SA government 'working together with oppressive media regimes'

2017-05-23 20:22
Reporters without Borders

Reporters without Borders

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Cape Town - South Africa has media agreements with countries which, according to the international press freedom watchdog Reporters Without Borders, practice press censorship and oppress independent media.

Reporters Without Borders was specifically referring to what it called the "planet's leading censor and press freedom predator," China and Russia, which it said practiced "draconian laws" to oppress independent media.

DA MP Veronica van Dyk asked communications minister Ayanda Dlodlo if South Africa entered into any media agreements between the government and the People’s Republic of China and the Russian Federation.

According to Dlodlo's written answer, distributed on Tuesday, SAnews (South African Government News Agency) has a news-sharing agreement with the Xinhua News Agency, the official press agency of the People's Republic of China.

The agreement was entered into in 2005, when SAnews still operated under the name BuaNews.

"Under the agreement, SAnews is welcome to use any material, including articles and pictures, published on the Xinhua news website, free of charge," reads Dlodlo's answer.

"Reciprocally, Xinhua, is welcome to use any material published on the SAnews website at no cost."

The agreement also allows both parties to assist correspondents that visit each other's countries on a journalistic assignment.

The agreement also affords both parties the opportunity for exchange visits.

'Pave' the way

The deal with Russia has been concluded as recently as March this year, when Faith Muthambi was still communications minister.

"SAnews has a news-sharing agreement with Russia's Sputnik news agency," said Dlodlo.

"Under the agreement, SAnews is welcome to use any news articles published on the Sputnik news website, free of charge. Reciprocally, Sputnik, is welcome to use any material published on the SAnews website at no cost."

“The agreement sees the two news agencies developing a bilateral professional relationship in information sharing as they strengthen cooperation between South Africa and Russia as part of the Intergovernmental Committee on Trade and Economic Cooperation (ITEC).

“Both the above-mentioned news cooperation agreements fall under the association of the five major emerging economies - Brazil, Russia, India, China and South Africa (BRICS).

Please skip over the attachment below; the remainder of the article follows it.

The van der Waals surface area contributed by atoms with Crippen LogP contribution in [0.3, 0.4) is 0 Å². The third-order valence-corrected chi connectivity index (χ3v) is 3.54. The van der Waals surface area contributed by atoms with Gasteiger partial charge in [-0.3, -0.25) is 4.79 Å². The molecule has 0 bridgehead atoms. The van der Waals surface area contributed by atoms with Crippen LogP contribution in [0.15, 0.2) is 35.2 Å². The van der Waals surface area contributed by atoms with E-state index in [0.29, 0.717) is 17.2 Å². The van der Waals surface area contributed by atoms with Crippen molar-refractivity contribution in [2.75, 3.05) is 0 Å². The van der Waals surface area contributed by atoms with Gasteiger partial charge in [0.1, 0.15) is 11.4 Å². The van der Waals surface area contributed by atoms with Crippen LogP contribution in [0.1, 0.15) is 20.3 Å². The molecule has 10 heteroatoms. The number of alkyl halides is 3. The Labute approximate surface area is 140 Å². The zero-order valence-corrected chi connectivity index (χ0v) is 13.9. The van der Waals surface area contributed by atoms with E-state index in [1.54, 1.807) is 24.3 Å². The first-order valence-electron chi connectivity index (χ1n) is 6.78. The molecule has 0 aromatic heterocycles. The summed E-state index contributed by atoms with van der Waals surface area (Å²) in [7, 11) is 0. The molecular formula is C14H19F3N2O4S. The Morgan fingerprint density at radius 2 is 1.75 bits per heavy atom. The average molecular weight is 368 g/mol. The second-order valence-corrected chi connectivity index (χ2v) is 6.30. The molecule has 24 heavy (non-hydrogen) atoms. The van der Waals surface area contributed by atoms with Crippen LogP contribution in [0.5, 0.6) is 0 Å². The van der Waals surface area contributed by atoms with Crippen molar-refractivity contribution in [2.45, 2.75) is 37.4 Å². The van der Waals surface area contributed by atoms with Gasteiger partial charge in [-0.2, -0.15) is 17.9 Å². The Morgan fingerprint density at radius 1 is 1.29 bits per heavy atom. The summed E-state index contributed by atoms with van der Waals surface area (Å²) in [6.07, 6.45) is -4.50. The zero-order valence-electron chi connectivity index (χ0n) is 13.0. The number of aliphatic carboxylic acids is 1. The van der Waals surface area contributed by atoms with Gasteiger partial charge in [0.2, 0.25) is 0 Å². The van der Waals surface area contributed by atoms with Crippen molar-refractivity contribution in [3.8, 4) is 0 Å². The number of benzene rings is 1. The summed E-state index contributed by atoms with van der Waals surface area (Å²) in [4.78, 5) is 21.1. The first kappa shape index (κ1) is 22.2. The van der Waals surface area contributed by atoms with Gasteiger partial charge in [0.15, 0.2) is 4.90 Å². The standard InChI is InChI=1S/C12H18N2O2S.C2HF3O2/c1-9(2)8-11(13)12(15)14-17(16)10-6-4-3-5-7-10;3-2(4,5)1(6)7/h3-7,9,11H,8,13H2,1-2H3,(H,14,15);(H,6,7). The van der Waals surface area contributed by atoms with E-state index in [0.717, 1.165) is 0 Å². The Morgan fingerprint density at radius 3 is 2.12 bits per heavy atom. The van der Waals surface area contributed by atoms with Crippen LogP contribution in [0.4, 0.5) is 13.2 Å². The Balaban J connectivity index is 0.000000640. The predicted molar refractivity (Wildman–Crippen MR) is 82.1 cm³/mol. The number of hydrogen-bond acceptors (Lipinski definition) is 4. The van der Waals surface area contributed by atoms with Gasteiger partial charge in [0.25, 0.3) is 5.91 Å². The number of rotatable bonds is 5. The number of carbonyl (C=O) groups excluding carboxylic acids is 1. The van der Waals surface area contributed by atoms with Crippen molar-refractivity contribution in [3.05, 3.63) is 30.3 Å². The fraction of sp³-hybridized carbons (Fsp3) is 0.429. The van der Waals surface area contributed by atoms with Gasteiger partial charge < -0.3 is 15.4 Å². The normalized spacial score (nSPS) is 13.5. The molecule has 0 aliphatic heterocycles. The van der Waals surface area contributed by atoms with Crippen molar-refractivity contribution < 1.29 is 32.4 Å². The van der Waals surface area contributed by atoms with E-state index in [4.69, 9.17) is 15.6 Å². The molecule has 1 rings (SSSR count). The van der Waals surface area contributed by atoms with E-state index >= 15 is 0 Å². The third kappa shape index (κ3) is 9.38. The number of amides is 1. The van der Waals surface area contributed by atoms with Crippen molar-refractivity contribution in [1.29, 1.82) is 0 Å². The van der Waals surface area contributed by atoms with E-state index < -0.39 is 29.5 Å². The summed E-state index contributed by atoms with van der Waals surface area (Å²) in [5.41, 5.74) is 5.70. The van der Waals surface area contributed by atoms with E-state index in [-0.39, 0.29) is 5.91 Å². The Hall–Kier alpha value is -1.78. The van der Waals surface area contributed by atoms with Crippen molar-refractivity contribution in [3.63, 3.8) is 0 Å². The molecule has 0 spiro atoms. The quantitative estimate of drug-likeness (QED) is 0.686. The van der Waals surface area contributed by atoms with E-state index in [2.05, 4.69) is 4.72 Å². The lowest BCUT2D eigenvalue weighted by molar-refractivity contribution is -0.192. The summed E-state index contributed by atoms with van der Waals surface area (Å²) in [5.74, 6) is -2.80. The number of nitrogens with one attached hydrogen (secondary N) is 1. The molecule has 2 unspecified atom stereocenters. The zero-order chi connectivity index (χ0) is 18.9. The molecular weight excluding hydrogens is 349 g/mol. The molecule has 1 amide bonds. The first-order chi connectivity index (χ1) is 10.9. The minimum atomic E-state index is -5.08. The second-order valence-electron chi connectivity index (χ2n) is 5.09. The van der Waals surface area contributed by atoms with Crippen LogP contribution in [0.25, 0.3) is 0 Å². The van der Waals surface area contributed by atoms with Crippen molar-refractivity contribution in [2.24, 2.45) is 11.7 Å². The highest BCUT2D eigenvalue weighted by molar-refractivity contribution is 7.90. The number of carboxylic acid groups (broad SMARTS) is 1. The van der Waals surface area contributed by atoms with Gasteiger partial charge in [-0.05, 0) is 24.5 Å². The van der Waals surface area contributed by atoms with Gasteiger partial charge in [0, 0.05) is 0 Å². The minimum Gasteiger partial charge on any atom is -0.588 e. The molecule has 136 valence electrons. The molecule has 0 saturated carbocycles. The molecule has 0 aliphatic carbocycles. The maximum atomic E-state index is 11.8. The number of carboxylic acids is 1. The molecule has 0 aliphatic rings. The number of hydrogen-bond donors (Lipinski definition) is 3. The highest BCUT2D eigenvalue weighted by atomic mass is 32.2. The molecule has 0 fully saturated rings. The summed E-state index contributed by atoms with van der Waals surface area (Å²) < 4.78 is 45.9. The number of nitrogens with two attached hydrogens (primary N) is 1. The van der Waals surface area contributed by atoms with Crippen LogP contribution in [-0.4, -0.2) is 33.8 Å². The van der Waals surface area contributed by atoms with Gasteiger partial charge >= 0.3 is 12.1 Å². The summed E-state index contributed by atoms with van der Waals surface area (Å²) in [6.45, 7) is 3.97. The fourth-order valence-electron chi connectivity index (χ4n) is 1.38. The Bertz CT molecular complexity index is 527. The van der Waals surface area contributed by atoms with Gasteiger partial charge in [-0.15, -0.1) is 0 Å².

“These agreements not only benefit South Africa, but the entire BRICS network as they try to fit into the patterns of information flow in the global media.

“They pave the way for member countries to better understand each other and provide insights into complex developments, history, traditions and culture," said Dlodlo.

'Foreign agents'

Reporters Without Borders ranks Russia as the 148th worst country for press freedom out of 180 countries, and China is listed at 176 in its 2017 Press Freedom Index.

South Africa is rated at 31 and press freedom is described as fragile.

According to Reporters Without Borders pressure on an independent media has grown since Vladimir Putin's return to the Kremlin in 2012 with "draconian laws and website blocking".

"Leading independent news outlets have either been brought under control or throttled out of existence.

“As TV channels continue to inundate viewers with propaganda, the climate has become increasingly oppressive for those who try to maintain quality journalism or question the new patriotic and neo-conservative.

“More and more bloggers are receiving prison sentences for their activity on online social networks. The leading human rights NGOs have been declared 'foreign agents'," reads the Reporters Without Borders' report on Russia.

In terms of China, it said, "Chinese President Xi Jinping, is the instigator of policies aimed at complete hegemony over news coverage and the creation of an international media order heavily influenced by China.

"In 2015 and 2016, many citizen journalists, bloggers, and human rights activists, including foreign ones, were arrested and forced into confession. In violation of the 'fundamental right to due process,' these confessions were broadcast by the state TV news broadcaster, CCTV, and were reported by the state-owned New China news agency. More than 100 journalists and bloggers are currently detained."


Read more on:    reporters without borders  |  ayanda dlodlo  |  china  |  russia  |  media

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